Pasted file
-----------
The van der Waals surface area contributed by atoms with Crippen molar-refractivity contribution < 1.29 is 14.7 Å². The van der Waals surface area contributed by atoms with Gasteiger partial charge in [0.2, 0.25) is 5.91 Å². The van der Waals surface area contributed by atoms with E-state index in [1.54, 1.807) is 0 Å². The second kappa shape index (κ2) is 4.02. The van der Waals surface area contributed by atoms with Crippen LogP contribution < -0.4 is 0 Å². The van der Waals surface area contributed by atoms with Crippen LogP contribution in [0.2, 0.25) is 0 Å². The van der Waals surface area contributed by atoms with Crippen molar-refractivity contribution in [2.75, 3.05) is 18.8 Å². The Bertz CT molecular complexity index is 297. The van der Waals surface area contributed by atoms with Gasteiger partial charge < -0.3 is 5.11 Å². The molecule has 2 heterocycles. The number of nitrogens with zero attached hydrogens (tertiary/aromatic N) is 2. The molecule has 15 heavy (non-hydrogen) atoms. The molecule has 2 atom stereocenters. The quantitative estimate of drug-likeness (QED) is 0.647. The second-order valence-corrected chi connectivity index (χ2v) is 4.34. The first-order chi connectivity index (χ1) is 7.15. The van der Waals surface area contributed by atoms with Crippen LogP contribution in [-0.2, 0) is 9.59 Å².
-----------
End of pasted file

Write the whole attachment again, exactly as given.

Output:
The van der Waals surface area contributed by atoms with Crippen molar-refractivity contribution < 1.29 is 14.7 Å². The van der Waals surface area contributed by atoms with Gasteiger partial charge in [0.2, 0.25) is 5.91 Å². The van der Waals surface area contributed by atoms with E-state index in [1.54, 1.807) is 0 Å². The second kappa shape index (κ2) is 4.02. The van der Waals surface area contributed by atoms with Crippen LogP contribution < -0.4 is 0 Å². The van der Waals surface area contributed by atoms with Crippen LogP contribution in [0.2, 0.25) is 0 Å². The van der Waals surface area contributed by atoms with Crippen molar-refractivity contribution in [2.75, 3.05) is 18.8 Å². The Bertz CT molecular complexity index is 297. The van der Waals surface area contributed by atoms with Gasteiger partial charge < -0.3 is 5.11 Å². The molecule has 2 heterocycles. The number of nitrogens with zero attached hydrogens (tertiary/aromatic N) is 2. The molecule has 15 heavy (non-hydrogen) atoms. The molecule has 2 atom stereocenters. The quantitative estimate of drug-likeness (QED) is 0.647. The second-order valence-corrected chi connectivity index (χ2v) is 4.34. The first-order chi connectivity index (χ1) is 7.15. The van der Waals surface area contributed by atoms with Crippen LogP contribution in [-0.2, 0) is 9.59 Å².